Can Romy win the race and circle the globe in time to save the bookstore? And what happens when she starts to fall for the very person who may just be the death of her dreams?
This romantic comedy is a fun read as Romy travels the globe in an Amazing Race style (mis)adventure based on Jules Verne’s Around the World in 80 Days as part of a competition to land a job at ExLibris Expeditions and save her uncles’ bookstore in New York City. Romy documents her journey on Instagram and you can check out her “IG photos” on the author’s website which is a fun feature to go along with the story. I’m hoping for a sequel!
14. The Break by Katherena Vermette
When Stella, a young Métis mother, looks out her window one evening and spots someone in trouble on the Break ― a barren field on an isolated strip of land outside her house ― she calls the police to alert them to a possible crime.
In a series of shifting narratives, people who are connected, both directly and indirectly, with the victim ― police, family, and friends ― tell their personal stories leading up to that fateful night. Lou, a social worker, grapples with the departure of her live-in boyfriend. Cheryl, an artist, mourns the premature death of her sister Rain. Paulina, a single mother, struggles to trust her new partner. Phoenix, a homeless teenager, is released from a youth detention centre. Officer Scott, a Métis policeman, feels caught between two worlds as he patrols the city. Through their various perspectives a larger, more comprehensive story about lives of the residents in Winnipeg’s North End is exposed.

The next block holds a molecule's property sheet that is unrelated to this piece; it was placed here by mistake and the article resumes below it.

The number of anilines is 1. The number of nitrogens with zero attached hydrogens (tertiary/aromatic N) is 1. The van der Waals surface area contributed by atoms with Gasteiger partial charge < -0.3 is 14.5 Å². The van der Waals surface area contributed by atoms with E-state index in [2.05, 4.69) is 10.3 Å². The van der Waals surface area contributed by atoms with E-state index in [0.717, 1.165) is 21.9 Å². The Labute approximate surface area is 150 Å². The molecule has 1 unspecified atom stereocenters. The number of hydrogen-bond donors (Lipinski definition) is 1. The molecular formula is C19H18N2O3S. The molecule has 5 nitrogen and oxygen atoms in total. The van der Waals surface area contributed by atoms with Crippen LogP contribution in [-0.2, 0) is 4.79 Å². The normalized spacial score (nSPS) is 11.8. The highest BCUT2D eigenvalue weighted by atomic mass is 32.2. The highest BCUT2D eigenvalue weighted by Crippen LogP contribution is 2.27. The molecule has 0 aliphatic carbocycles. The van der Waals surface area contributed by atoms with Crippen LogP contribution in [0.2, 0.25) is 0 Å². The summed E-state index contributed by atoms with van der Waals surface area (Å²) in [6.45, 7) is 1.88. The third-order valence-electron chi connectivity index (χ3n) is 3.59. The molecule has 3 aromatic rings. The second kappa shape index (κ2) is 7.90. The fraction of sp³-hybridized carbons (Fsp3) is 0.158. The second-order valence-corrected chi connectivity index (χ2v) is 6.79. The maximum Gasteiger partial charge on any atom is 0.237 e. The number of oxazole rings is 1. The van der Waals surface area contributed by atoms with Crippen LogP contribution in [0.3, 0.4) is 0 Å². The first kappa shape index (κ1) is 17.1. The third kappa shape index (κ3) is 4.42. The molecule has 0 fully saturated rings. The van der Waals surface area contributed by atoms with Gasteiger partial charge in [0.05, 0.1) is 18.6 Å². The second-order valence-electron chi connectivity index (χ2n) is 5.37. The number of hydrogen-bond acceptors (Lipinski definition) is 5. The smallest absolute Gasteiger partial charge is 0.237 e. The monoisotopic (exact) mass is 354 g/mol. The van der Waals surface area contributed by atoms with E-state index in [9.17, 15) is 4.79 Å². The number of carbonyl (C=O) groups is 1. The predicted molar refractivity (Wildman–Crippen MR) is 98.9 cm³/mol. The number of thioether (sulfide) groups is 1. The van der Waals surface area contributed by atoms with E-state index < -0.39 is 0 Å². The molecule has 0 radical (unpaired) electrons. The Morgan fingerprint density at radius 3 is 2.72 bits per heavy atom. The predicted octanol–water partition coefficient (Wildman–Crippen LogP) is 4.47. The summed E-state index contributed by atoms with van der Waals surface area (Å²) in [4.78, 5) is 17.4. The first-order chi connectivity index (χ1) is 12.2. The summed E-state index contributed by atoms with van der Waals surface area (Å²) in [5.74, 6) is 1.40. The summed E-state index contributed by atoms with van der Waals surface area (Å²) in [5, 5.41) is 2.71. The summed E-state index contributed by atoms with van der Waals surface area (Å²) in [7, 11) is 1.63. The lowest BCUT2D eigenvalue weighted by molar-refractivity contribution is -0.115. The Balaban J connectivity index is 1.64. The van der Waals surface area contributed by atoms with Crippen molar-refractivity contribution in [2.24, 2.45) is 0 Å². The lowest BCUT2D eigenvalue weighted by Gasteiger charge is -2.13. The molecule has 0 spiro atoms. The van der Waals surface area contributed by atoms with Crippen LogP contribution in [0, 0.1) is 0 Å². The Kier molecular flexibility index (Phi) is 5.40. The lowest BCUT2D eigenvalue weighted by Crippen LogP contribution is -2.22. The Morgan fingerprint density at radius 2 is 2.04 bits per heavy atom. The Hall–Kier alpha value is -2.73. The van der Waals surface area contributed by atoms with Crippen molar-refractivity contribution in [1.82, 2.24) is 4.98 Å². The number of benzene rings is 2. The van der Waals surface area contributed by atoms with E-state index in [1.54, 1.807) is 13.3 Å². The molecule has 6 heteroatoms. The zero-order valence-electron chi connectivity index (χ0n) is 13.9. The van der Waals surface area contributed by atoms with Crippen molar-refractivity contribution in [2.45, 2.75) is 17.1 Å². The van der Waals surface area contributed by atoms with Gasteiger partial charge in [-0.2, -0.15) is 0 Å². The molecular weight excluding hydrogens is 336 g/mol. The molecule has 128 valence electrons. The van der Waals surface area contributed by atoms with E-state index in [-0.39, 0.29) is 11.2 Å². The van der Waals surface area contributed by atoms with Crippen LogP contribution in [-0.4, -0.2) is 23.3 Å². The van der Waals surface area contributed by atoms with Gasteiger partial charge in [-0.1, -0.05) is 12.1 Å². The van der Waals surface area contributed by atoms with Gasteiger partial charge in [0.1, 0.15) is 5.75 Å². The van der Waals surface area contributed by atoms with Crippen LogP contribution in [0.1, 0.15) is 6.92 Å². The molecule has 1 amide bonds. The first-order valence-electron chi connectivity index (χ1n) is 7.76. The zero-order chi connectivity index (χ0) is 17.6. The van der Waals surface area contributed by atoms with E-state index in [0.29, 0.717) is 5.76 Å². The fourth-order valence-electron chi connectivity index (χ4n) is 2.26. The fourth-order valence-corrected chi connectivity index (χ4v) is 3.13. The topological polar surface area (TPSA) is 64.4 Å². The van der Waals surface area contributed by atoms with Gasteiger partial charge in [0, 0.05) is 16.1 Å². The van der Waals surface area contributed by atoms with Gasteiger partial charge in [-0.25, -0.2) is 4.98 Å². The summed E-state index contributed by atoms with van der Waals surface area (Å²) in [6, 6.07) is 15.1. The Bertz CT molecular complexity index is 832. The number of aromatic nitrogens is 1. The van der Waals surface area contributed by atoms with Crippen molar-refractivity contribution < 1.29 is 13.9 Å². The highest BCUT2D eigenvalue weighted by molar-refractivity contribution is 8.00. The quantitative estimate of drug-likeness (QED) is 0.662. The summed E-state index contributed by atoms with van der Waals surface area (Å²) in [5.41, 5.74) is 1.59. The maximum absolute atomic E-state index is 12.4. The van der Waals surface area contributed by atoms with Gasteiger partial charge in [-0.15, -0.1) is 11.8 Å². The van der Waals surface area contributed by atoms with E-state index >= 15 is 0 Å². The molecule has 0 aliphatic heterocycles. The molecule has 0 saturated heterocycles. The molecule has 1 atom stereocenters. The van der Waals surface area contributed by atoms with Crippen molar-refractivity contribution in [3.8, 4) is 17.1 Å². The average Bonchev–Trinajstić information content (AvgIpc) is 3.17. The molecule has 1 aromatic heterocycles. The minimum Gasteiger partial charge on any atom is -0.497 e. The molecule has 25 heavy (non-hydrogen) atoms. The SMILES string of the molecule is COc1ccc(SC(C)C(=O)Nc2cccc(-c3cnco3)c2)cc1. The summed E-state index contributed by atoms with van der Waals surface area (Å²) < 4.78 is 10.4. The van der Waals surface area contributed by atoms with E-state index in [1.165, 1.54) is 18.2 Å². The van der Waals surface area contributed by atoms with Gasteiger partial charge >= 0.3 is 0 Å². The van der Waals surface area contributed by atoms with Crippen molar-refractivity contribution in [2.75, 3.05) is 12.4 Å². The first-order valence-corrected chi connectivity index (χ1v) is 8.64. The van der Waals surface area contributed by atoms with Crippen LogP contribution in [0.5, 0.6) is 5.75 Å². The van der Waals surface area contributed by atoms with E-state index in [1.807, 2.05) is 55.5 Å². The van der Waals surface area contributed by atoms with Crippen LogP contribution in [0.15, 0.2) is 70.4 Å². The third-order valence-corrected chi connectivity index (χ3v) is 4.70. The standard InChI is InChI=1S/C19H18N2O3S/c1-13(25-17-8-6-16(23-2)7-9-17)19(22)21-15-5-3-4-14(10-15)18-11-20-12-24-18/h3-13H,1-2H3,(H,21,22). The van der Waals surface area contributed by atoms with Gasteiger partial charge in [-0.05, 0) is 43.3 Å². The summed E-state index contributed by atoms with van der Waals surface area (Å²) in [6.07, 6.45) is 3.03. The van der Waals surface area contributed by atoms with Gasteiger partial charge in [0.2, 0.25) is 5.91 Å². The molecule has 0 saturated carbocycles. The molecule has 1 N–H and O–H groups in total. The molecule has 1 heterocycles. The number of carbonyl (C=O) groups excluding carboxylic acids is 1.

A powerful intergenerational family saga, The Break showcases Vermette’s abundant writing talent and positions her as an exciting new voice in literary fiction.
This bestselling Canadian novel by Métis writer, Katherena Vermette, about the lives of several people living in a troubled neighbourhood in Winnipeg, Manitoba won several awards including the 2017 Amazon.ca First Novel Award. Vermette, who lives in Winnipeg, also won the Governor General’s Award for English-language poetry in 2013 for her collection North End Love Songs.
15. What the Heart Wants by Audrey Carlan